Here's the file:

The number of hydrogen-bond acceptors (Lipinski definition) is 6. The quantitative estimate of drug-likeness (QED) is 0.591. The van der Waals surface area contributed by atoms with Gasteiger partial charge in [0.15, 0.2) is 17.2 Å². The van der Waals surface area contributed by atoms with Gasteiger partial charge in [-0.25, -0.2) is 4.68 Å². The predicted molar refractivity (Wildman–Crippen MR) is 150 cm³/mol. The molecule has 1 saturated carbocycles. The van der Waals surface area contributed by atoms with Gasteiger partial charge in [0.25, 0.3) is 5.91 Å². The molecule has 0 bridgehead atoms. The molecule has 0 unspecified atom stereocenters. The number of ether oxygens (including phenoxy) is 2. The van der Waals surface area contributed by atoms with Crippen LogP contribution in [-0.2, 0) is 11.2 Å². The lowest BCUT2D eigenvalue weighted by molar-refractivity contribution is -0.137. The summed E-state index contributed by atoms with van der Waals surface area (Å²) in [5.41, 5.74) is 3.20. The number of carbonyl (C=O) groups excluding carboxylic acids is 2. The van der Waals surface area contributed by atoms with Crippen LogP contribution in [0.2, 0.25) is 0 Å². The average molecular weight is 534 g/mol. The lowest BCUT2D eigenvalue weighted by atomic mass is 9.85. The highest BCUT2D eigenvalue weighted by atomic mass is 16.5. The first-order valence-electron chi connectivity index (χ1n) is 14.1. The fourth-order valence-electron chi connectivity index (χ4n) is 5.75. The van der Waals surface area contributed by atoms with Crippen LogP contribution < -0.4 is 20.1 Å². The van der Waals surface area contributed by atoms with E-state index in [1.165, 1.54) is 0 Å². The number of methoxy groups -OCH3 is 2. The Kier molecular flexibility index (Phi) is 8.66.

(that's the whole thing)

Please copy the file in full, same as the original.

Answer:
The number of hydrogen-bond acceptors (Lipinski definition) is 6. The quantitative estimate of drug-likeness (QED) is 0.591. The van der Waals surface area contributed by atoms with Gasteiger partial charge in [0.15, 0.2) is 17.2 Å². The van der Waals surface area contributed by atoms with Gasteiger partial charge in [-0.25, -0.2) is 4.68 Å². The predicted molar refractivity (Wildman–Crippen MR) is 150 cm³/mol. The molecule has 1 saturated carbocycles. The van der Waals surface area contributed by atoms with Gasteiger partial charge in [0.25, 0.3) is 5.91 Å². The molecule has 0 bridgehead atoms. The molecule has 0 unspecified atom stereocenters. The number of ether oxygens (including phenoxy) is 2. The van der Waals surface area contributed by atoms with Crippen LogP contribution in [-0.2, 0) is 11.2 Å². The lowest BCUT2D eigenvalue weighted by molar-refractivity contribution is -0.137. The summed E-state index contributed by atoms with van der Waals surface area (Å²) in [5.41, 5.74) is 3.20. The number of carbonyl (C=O) groups excluding carboxylic acids is 2. The van der Waals surface area contributed by atoms with Crippen LogP contribution in [0.2, 0.25) is 0 Å². The average molecular weight is 534 g/mol. The lowest BCUT2D eigenvalue weighted by atomic mass is 9.85. The highest BCUT2D eigenvalue weighted by atomic mass is 16.5. The first-order valence-electron chi connectivity index (χ1n) is 14.1. The fourth-order valence-electron chi connectivity index (χ4n) is 5.75. The van der Waals surface area contributed by atoms with Crippen LogP contribution < -0.4 is 20.1 Å². The van der Waals surface area contributed by atoms with E-state index in [1.165, 1.54) is 0 Å². The number of methoxy groups -OCH3 is 2. The Kier molecular flexibility index (Phi) is 8.66.